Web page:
Across The Waves – War Ends, Misery Stays – 92%

Ward Ends, Misery Stays cover art

I’ve had the pleasure of reviewing a lot of bands for everywhere on the globe, but this is a first. Across The Waves is an ambient/post-rock band from Tehran, Iran, a country caught in amidst hostile conflict and politics as middle east tensions rise. When I hear and think about the middle east all I can picture is meaningless war and brutality I could never understand . Innocent people caught up as countries jockey over power.  That’s why this album really strikes a cord with me, because it represents none of the things I’ve come to expect from the middle east. It’s the familiar beauty of post-rock and it’s one hell of an album as well. The 4 piece band was formed in 2010 and aside from am EP, this is their debut the album.

The album opens with “Amarum Diebus”, a very soothing ambient track that welcomes the listener with the opening arms of deep synths and an angelic presence. Layers of guitars and keyboards gently wash over the mix as harmonizing vocal rumblings at different keys add a level of emotion. “Adventure into the Unknown” opens with a really dreamy vibe as high-pitched synths pierce the ears. As the song sheds its ambient skin, playful clean guitars help the track to evolve into a proper post-rock track. When the drums finally hit about 4 minutes in you can’t help but appreciate the airy feel and the middle eastern influence behind them. Playful laughter of children can be heard amongst the rattling of a spiraling guitar in “Childhood Memories”, a 9 minute journey that is a masterful number. The track paints the vivid picture of a playground where children roam worry-free, laughing and playing at will. As the distortion guitar hits the bands full glory comes to fruition, not even the small inkling of out-of-place vocals can stop its momentum. This track’s build up is nothing short of epic as are it’s insane screaming guitar in the twilight of the track.

“Farwell to Family” is a curious track that grasps the listeners full attention with early rattling of guitars chalked full of despair.The track takes a long time to really build up and doesn’t go anywhere until static-laden guitars save the day five and a half minutes in. Overrunned” is the longest track of the album, clocking in at over 10 minutes. Again this track is immensely good thanks to the addition of heavy distortion guitars clogging the low-end of the mix and providing a nice change of pace from the more drawn out clean guitar passages. When the band really opens up and things get heavy is where they really shine. Don’t get me wrong, the ambient stuff is excellent also, but there’s nothing quite like the sound of a roaring distortion guitar after 10 or 15 minutes of clean guitar tones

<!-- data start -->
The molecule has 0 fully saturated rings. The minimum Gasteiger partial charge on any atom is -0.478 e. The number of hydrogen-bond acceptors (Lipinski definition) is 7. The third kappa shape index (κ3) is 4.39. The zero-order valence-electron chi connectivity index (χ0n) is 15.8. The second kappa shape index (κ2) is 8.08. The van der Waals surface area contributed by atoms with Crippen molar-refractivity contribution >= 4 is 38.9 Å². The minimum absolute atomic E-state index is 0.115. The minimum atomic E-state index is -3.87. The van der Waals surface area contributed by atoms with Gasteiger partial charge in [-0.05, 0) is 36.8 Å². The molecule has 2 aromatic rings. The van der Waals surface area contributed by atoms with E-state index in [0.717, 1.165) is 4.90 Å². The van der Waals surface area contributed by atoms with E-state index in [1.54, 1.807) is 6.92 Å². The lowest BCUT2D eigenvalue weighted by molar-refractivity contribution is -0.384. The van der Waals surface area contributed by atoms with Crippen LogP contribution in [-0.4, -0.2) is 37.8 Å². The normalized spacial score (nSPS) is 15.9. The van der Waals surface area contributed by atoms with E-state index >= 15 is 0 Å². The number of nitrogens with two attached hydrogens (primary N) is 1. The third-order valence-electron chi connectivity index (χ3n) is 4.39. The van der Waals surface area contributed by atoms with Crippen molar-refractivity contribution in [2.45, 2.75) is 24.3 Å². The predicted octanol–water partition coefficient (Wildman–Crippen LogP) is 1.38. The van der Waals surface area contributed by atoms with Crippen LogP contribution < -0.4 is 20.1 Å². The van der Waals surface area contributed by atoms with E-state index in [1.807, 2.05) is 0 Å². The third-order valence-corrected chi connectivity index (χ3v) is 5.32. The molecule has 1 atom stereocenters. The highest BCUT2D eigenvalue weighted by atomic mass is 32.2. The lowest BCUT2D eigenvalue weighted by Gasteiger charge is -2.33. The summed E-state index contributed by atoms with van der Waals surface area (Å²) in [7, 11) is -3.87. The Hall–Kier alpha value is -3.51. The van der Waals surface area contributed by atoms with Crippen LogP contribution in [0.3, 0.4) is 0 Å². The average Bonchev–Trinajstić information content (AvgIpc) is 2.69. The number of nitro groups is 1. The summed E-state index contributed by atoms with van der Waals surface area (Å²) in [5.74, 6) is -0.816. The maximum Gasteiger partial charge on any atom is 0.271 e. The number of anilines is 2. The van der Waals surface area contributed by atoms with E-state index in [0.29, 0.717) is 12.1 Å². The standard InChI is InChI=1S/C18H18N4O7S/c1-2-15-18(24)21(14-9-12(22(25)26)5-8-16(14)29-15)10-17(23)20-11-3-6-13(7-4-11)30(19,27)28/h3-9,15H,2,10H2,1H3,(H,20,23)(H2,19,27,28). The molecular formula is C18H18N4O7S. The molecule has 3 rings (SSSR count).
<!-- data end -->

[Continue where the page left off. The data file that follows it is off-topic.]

“You are Not Machines, You Are Men” is the sixth track on the album and is a strong contender for song of the year. The track is more ambient as heavy use of synths and minimalist instruments set the groundwork as a sample of Charlie Chaplin’s full speech in the 1940 movie The Great Dictator plays out. Withstanding the test of time, I think that this speech is extremely relevant to our world some 70 plus years later. “Our knowledge has made us cynical. Our cleverness, hard and unkind. We think too much and feel too little,” Chaplin emphatically explains. “Let us fight to free the world, to do away with national barriers, to do away with greed, with hate and intolerance. Let us fight for a world of reason, a world where science and progress will lead to all men’s happiness,” speaks boundaries when utilized by a band who live in the heart of all the world’s conflict. This track is excellence at the highest level, even if it’s simply a sample wrapped in an ambient number.

“Cease to Exist” follows the powerhouse and is easily one of the most polished tracks on the album. Beautiful rich tones lead us into a medium tempo track that sounds ridiculously full amongst the large soundstage. Distortion guitars sound thick as hell and chug along while crescendo layers circle around, occasionally getting lost in the mix, but always work their way back into things at varying degrees of loudness and intensity. “Karaman’s House” opens with familiar ambiance and a relaxed pace. Despite being a somewhat heavy song, it still maintains a chill vibe as even the heavier guitars a little bit drone-ish. “War Ends” is an ambient track with a somewhat minimal style and an antiquated feel that I believe helps represent an aftermath like feel. I can’t help but think this dark, bleak and gloomy number is the band’s interpretation of the brutal reality following conflict that they’ve witnessed firsthand. The album comes to a close with “Misery Stays”, a keyboard and synth heavy piece which features the voice of a man telling the tale of all too real aftermath of war while remembering the happier days. “I wish I could see the end of war — only the dead can” hauntingly exclaims the voice.

The emotion throughout the album used to convey tails of tragedy, conflict and pain is some of the most inspired and beautiful post-rock you will hear all year. This is perhaps the most focused 75 minutes of music I’ve heard all year and is of the highest caliber. Across The Waves is a band that needs to continue to produce beautiful music. Not for the sake of band progression or for their fans. They need to continue to produce music because it offers a rare glimpse at the world through the eyes of four men who come together to create beautiful music as they live in a world where war is a reality and not just an ugly word. This is a must listen to album of 2012. 10-4-12

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